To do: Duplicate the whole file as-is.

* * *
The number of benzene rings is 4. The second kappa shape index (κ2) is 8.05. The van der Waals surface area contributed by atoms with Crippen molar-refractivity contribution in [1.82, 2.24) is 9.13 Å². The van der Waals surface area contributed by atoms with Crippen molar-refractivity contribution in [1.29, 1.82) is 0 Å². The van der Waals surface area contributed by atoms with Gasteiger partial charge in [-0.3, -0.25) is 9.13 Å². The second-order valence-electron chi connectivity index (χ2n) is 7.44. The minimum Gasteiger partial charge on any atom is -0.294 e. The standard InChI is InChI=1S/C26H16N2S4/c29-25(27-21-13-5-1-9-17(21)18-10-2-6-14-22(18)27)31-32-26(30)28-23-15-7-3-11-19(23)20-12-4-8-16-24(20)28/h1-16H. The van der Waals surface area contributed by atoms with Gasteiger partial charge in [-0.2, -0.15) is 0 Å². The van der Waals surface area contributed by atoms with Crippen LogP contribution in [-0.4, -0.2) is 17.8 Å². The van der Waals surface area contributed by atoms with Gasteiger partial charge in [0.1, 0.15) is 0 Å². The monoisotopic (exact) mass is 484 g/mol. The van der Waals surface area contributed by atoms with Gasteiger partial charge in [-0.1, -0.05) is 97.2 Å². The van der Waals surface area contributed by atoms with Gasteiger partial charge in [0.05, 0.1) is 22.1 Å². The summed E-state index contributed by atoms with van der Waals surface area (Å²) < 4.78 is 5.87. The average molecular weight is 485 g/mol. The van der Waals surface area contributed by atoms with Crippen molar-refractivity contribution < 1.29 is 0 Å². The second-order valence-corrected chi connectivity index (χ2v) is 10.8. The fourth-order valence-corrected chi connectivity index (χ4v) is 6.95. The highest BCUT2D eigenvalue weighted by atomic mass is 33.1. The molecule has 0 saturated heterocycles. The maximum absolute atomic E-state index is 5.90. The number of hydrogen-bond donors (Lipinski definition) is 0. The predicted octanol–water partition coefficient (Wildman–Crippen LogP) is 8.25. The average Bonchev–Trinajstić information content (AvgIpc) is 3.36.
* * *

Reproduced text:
The number of benzene rings is 4. The second kappa shape index (κ2) is 8.05. The van der Waals surface area contributed by atoms with Crippen molar-refractivity contribution in [1.82, 2.24) is 9.13 Å². The van der Waals surface area contributed by atoms with Crippen molar-refractivity contribution in [1.29, 1.82) is 0 Å². The van der Waals surface area contributed by atoms with Gasteiger partial charge in [-0.3, -0.25) is 9.13 Å². The second-order valence-electron chi connectivity index (χ2n) is 7.44. The minimum Gasteiger partial charge on any atom is -0.294 e. The standard InChI is InChI=1S/C26H16N2S4/c29-25(27-21-13-5-1-9-17(21)18-10-2-6-14-22(18)27)31-32-26(30)28-23-15-7-3-11-19(23)20-12-4-8-16-24(20)28/h1-16H. The van der Waals surface area contributed by atoms with Gasteiger partial charge in [-0.2, -0.15) is 0 Å². The van der Waals surface area contributed by atoms with Crippen LogP contribution in [-0.4, -0.2) is 17.8 Å². The van der Waals surface area contributed by atoms with Gasteiger partial charge in [0.1, 0.15) is 0 Å². The monoisotopic (exact) mass is 484 g/mol. The van der Waals surface area contributed by atoms with Gasteiger partial charge in [-0.1, -0.05) is 97.2 Å². The van der Waals surface area contributed by atoms with Gasteiger partial charge in [0.05, 0.1) is 22.1 Å². The summed E-state index contributed by atoms with van der Waals surface area (Å²) < 4.78 is 5.87. The average molecular weight is 485 g/mol. The van der Waals surface area contributed by atoms with Crippen molar-refractivity contribution < 1.29 is 0 Å². The second-order valence-corrected chi connectivity index (χ2v) is 10.8. The fourth-order valence-corrected chi connectivity index (χ4v) is 6.95. The highest BCUT2D eigenvalue weighted by atomic mass is 33.1. The molecule has 0 saturated heterocycles. The maximum absolute atomic E-state index is 5.90. The number of hydrogen-bond donors (Lipinski definition) is 0. The predicted octanol–water partition coefficient (Wildman–Crippen LogP) is 8.25. The average Bonchev–Trinajstić information content (AvgIpc) is 3.36.